• Indigenous world views and knowledge need to be incorporated and respected within broader societal and economic value systems;

    Meaningful, rights-based and consent-based consultation must become common practice for all clean energy projects;

    Existing Indigenous leadership needs to be honoured and advanced through support for capacity, ownership opportunities and jobs;

    Indigenous leaders require a seat at decision-making tables, as decarbonizing electricity must also mean decolonizing power structures;

    Solving systemic infrastructure gaps for Indigenous communities through focused just transition measures must be prioritized as part of the clean energy transition; and

    Economic reconciliation must be central to the clean energy transition by removing barriers to accessing financial capital, ownership and other project benefits.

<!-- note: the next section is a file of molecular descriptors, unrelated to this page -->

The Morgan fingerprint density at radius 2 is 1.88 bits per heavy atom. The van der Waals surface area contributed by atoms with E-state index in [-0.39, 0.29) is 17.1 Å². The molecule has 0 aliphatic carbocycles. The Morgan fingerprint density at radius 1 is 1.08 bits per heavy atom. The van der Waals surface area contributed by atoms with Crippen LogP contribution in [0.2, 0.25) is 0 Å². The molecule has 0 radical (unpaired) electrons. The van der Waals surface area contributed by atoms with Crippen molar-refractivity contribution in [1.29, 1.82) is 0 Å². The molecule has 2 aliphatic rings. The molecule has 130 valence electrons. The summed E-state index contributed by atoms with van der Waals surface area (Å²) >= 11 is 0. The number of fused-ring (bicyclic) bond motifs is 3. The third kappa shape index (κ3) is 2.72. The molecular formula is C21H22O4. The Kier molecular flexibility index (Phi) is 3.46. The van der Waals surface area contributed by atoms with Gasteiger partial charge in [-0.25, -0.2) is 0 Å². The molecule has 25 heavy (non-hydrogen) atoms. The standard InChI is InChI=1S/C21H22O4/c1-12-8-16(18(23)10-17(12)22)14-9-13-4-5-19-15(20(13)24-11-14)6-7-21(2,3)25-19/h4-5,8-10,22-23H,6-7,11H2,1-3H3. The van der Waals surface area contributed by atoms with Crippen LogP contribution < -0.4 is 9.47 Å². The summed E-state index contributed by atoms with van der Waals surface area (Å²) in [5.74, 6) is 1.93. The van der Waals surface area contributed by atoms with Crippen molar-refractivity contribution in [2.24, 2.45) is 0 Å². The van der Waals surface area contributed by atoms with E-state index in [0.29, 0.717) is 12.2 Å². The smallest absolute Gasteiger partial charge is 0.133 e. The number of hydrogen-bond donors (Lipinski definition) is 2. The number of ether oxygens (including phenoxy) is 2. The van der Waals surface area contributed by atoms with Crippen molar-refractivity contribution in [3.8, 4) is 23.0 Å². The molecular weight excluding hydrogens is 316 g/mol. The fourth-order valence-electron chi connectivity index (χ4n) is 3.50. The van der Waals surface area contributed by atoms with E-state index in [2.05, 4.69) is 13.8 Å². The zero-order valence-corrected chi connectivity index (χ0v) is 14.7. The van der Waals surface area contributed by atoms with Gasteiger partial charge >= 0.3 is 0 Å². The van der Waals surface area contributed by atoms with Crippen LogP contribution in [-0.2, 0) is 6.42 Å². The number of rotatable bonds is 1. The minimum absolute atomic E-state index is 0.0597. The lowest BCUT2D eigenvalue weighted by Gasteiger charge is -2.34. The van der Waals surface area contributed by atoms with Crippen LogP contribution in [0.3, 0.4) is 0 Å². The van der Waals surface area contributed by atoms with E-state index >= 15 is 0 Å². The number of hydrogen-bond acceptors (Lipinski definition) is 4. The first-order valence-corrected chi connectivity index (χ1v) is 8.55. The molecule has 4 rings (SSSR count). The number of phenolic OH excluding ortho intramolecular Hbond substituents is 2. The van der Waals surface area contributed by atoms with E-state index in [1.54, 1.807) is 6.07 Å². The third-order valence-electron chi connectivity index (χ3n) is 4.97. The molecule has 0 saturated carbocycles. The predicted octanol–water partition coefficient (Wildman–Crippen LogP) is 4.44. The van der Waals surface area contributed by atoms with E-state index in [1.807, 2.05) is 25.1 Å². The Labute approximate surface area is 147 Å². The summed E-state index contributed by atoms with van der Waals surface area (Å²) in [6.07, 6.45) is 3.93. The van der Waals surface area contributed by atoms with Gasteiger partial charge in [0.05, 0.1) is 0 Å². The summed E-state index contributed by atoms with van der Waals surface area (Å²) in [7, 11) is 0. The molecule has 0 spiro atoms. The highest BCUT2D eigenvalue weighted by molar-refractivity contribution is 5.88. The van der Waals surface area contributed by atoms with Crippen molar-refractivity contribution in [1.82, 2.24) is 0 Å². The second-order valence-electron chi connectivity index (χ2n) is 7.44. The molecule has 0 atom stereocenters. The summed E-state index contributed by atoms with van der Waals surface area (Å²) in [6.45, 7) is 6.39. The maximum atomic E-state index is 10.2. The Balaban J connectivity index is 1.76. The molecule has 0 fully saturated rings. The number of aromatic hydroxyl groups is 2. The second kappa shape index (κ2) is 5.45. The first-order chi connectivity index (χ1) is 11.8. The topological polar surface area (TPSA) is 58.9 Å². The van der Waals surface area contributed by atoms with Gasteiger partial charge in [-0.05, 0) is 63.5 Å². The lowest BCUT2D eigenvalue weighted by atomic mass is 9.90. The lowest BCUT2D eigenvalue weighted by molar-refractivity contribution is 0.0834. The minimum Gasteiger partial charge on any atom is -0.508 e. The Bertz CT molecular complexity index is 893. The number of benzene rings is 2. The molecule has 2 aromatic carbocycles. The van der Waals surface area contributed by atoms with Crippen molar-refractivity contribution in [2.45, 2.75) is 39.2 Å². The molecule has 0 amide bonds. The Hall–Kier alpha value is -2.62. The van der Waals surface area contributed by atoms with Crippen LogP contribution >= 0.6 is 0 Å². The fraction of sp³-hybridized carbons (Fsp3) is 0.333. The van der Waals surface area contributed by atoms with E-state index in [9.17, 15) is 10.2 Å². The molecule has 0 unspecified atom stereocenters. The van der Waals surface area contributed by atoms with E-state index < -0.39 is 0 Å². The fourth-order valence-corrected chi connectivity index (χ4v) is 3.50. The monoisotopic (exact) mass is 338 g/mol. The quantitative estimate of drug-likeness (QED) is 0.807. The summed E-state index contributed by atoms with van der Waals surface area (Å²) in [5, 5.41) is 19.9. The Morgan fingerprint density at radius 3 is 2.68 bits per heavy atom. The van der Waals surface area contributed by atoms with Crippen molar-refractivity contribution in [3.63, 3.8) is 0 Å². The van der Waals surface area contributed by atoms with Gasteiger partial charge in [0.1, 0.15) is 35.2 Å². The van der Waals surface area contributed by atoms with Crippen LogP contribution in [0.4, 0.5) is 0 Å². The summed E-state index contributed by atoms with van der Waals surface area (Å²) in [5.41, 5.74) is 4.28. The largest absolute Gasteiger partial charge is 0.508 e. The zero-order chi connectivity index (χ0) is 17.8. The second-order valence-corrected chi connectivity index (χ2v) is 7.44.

• All models have limitations and are not predictive by design. The modelling simplifies the real world, seeking only least-cost solutions to building out future generation, storage and transmission capacity to meet future energy demand within scenario settings and constraints. Other factors will need to influence the grid of the future, including local preference for what renewable generation is built where, how provincial grid interties are strengthened and how electricity markets are structured. These pathways need to be technically feasible and socially acceptable.

    Off-grid and remote electricity systems and territorial grids or non-integrated electricity systems are beyond the scope of this report. Technologies such as offshore wind, geothermal generation, distributed energy resources, demand response, green hydrogen and hybrid projects (e.g., a project where solar generation and battery storage are bundled) were also beyond its scope.